Larry Wilmore tries to break Neil deGrasse Tyson’s brain with nutty conspiracy theories
Larry Wilmore hosted Neil deGrasse Tyson on “The Nightly Show” to discuss conspiracy theories in hopes of breaking the popular astrophysicist’s brain.
First off, Wilmore asked his head writer, Robin Thede, and comedian Mike Cannon – the host of the conspiracy podcast “Deep Inside The Rabbit Hole” – whether they believed the moon landing actually happened.
“Are you trying to blow my mind?” Tyson said, after Cannon conceded that he believed the landing had occurred but the television footage was staged.
“You can look at the Saturn V rocket, which got us to the moon and back, and calculate how much fuel is in there, and watch the thing take off, and ask yourself: Where the hell do you think this thing is going?” Tyson said. “There’s enough fuel to get you to the moon, and stuff left over to come back. It’s not just going down to the grocery store — it is a Saturn V rocket.”
He dismissed the idea that the massive, 33-story rocket went to the moon so astronauts could stage landing footage.
“It went there but they faked the footage while they were there?” Tyson said. “What the hell sense does that make?”
Some conspiracy theorists point to the American flag seen waving on the grainy TV footage as proof the landing was staged, but Tyson said there was a scientific explanation.
“Since there is no air on the moon, anything set into motion – because they set up the flag, and he’s holding it and (then) lets go, the flag flips back and forth, and it doesn’t slow down because there’s no air to slow it down,” Tyson said.
Wilmore then asked Tyson whether he believes aliens exist, and if they do – “why are they so into butt stuff?”
“It’s not a matter of belief – if you look at the evidence, the evidence shows the universe is vast, it’s been around a long time, we are not made of special ingredients,” Tyson said. “It would be inexcusably egocentric to suggest that we are alone in the cosmos. That is a separate statement from saying that we have been visited by aliens giving rectal exams. It’s a completely different statement.”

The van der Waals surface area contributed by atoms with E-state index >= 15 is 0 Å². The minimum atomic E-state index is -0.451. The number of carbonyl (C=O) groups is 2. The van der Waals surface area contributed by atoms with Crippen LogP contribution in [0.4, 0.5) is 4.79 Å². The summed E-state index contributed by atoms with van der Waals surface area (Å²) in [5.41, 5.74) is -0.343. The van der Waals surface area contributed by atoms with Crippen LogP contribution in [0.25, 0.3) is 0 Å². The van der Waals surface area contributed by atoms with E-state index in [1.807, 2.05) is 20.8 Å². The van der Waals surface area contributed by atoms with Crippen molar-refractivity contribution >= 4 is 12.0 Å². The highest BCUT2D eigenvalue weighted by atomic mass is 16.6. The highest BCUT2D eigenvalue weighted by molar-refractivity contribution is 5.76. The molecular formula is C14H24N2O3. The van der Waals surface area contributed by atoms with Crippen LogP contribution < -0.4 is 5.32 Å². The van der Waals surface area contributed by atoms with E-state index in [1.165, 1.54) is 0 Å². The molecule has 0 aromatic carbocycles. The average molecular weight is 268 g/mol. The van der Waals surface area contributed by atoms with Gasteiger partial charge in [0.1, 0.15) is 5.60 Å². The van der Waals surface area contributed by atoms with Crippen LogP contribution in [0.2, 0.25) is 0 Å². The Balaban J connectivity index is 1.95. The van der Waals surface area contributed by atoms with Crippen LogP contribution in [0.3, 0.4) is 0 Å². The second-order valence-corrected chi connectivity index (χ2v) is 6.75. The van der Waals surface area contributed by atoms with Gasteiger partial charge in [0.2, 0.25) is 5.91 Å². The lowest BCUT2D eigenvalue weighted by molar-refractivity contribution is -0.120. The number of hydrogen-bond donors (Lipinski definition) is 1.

Wilmore pointed out that black people never seem to report UFO sightings or alien abductions, and he suggested “we have a (mental) block against ships that might take us.”
“That hadn’t occurred to me,” Tyson said – but he had a scientific explanation for that, as well.
“It’s just that most black folk live in cities, most of the United States live in densely populated cities, and aliens that visit us tend to be shy and only visit places where there are hardly any people to minimize the eyewitnesses that could account for it,” he said.
Wilmore said millions of Americans said in a recent poll that they doubted musician Stevie Wonder was, in fact, blind – pointing to a recent video showing him grab a falling microphone stand.
Thede said she suspected Wonder might have at least some sight capabilities because so many of his songs, including “Ribbon in the Sky,” feature visual elements – but Tyson offered a philosophical explanation.
“Maybe there are certain things that only become visual to you – to your heart, to your mind, to your soul – by the act of not laying sight upon them in the first place,” he said.
Watch the episode posted online by Hulu: